“To dig and delve in nice clean dirt can do a mortal little hurt.” —John K. Bangs.
To settle a philosophical debate of deep and lasting import that took place the other day: Yes, eating dirt is a thing. Or at least, it used to be.
I know it sounds like the stuff of fable or at very least the sort of smart assery that infests social media, but the fact is, the practice of folks eating dirt has its origins in the Delta and is, (forgive me) well grounded, here.
And no, this is not a snipe hunt story, either.
Having grown up on a farm in the Delta about 100 miles north of here, I am actually old enough to remember hearing people talking about it in the present tense, and about a dozen or so years ago, the Associated Press even did one of their Sunday feature pieces on the subject which ran in papers around the country, the copy I retain beneath a headline which reads: ‘Eating dirt dying out in Mississippi counties.”
The AP writer of that piece featured it around a woman then at the University of Illinois in Chicago who grew up in Anguilla—not the island, but rather the town located barely five miles up the road from here—where in her youth, she apparently consumed a not insignificant amount of rich Delta dirt.
From little ole Anguilla all the way to great big ole Chicago. Have dirt, will travel.
“There was something about the dirt that would just keep bringing me back to it,” the what would now be 60-somethingyear-old told the long ago AP writer.
To which I remember thinking at the time: Could be, lady. There’s just lots and lots of stuff in the dirt in the Delta, stuff like herbicides and pesticides and what we will no doubt one day discover to be all manner of carcinogens.
But nobody was thinking about that back in the 1950s and ’60s when I remember hearing people talking about the consumption of dirt being a regular practice.
Now, I must admit that I never personally witnessed anybody chowing down on a handful of dirt. But I did know folks that flat out swore by it. And I am not talking about little kids, who can, and will put anything in their mouths with great glee. No, siree, I am talking about grownup people who lived in the same region of this country that I did and who made the conscious decisions that they were going to make dirt a regular component of their diets.
(I wonder what’s the recommended daily allowance of dirt? Would it be different for sandy land and buckshot?)
It must have led to some strange conversations back in the day: “Hey, Ma, what’s for supper? What? Dirt again?”
But I must say, I found the whole notion downright intriguing.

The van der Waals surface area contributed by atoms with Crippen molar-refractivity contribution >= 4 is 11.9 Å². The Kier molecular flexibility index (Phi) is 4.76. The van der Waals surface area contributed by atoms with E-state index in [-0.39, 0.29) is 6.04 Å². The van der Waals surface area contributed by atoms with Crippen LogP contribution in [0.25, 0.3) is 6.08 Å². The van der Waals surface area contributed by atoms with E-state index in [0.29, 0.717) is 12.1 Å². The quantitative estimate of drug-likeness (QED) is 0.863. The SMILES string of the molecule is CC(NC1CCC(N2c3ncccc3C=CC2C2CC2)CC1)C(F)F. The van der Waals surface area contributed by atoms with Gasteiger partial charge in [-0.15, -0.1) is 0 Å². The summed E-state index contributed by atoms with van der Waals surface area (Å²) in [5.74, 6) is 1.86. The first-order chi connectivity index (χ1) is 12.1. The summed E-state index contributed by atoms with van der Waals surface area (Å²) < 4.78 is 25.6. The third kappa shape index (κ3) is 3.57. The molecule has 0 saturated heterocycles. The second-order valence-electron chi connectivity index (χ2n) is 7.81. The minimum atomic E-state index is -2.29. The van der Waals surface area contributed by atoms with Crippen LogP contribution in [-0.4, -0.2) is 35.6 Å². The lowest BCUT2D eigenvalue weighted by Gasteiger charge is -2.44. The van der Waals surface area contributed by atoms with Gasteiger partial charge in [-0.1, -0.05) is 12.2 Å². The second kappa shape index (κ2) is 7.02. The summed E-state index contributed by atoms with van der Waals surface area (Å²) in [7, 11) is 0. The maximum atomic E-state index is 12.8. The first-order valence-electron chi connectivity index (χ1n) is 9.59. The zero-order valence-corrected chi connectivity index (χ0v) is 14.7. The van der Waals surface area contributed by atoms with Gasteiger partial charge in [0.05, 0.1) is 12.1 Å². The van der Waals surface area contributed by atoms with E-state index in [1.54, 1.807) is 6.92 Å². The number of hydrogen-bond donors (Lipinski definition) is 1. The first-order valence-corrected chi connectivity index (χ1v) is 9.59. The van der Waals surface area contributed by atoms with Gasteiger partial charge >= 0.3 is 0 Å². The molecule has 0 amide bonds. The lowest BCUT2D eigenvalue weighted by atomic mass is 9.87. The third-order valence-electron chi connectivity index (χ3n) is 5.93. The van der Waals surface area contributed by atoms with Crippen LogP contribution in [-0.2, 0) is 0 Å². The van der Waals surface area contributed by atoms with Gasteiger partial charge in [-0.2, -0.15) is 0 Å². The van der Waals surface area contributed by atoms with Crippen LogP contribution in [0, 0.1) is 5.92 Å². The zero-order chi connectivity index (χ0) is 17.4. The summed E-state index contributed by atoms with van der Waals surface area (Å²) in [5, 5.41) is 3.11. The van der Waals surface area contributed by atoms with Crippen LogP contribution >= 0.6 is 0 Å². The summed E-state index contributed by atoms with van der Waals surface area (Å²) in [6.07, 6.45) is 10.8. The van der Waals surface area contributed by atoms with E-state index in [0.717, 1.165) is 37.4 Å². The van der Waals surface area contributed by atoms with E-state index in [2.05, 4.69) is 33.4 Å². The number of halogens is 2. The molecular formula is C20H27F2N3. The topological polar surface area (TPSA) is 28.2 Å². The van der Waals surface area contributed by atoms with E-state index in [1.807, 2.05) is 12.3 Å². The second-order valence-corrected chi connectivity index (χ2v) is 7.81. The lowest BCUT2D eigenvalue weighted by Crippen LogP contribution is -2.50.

I did a little reading on the subject and found out that dirt eating actually has a scientific name—geophagia, which is a form of something called pica, the nutritional disorder primarily characterized by the regular eating of non-food substances.
And gosh, what a neat disorder that must be to have. Just imagine going to a restaurant with a group of friends. The waitress comes over and you get to say, “No thanks. Nothing for me, today; I’m a geophag.”
A professor at the University of Mississippi Medical Center even did a study on Delta dirt eating which concluded it was a common practice in the region as late as 1971. “Back in 1971, it was not unusual to walk the streets (in Holmes County) and see some women eating and sharing a bag of dirt,” Dr. Dennis Frate wrote.
The good doctor said at that time he saw people lined up “like at a drive-through restaurant” to pick up their daily doses of dirt from a favored local distributor. (Would that have made him a dirt dealer?)
Sadly, like soda fountains and drive-in movies, it appears that the little slice of Americana that dirt-eating most certainly represents, is also passing from the Delta’s landscapes.
Dirt eaters, we hardly knew ye.
“It is very hard to find a dirt eater (now).” Dr. Frate was quoted as saying in the AP account. ‘That generation is dying out. It is not being picked up by the more educated people.”
Damned march of civilization! Must all of the old ways be sacrificed?
And interestingly enough, as far as any of the subject literature, medical included, that I can find, there really wasn’t anything so gosh-awful about dirt eating—no identified medical problems which resulted from a little dab of the dusty.
As I recall way back when, word had it that pigging out too much on topsoil could lead to a spot of constipation, a fact our ex-Anguillian verified in her interview, but as she said, “just take something for it and when you’re done in the bathroom, go out and get some more dirt.”
Do we Deltans live in a great place, or what?
Ray Mosby is editor and publisher of the Deer Creek Pilot in Rolling Fork.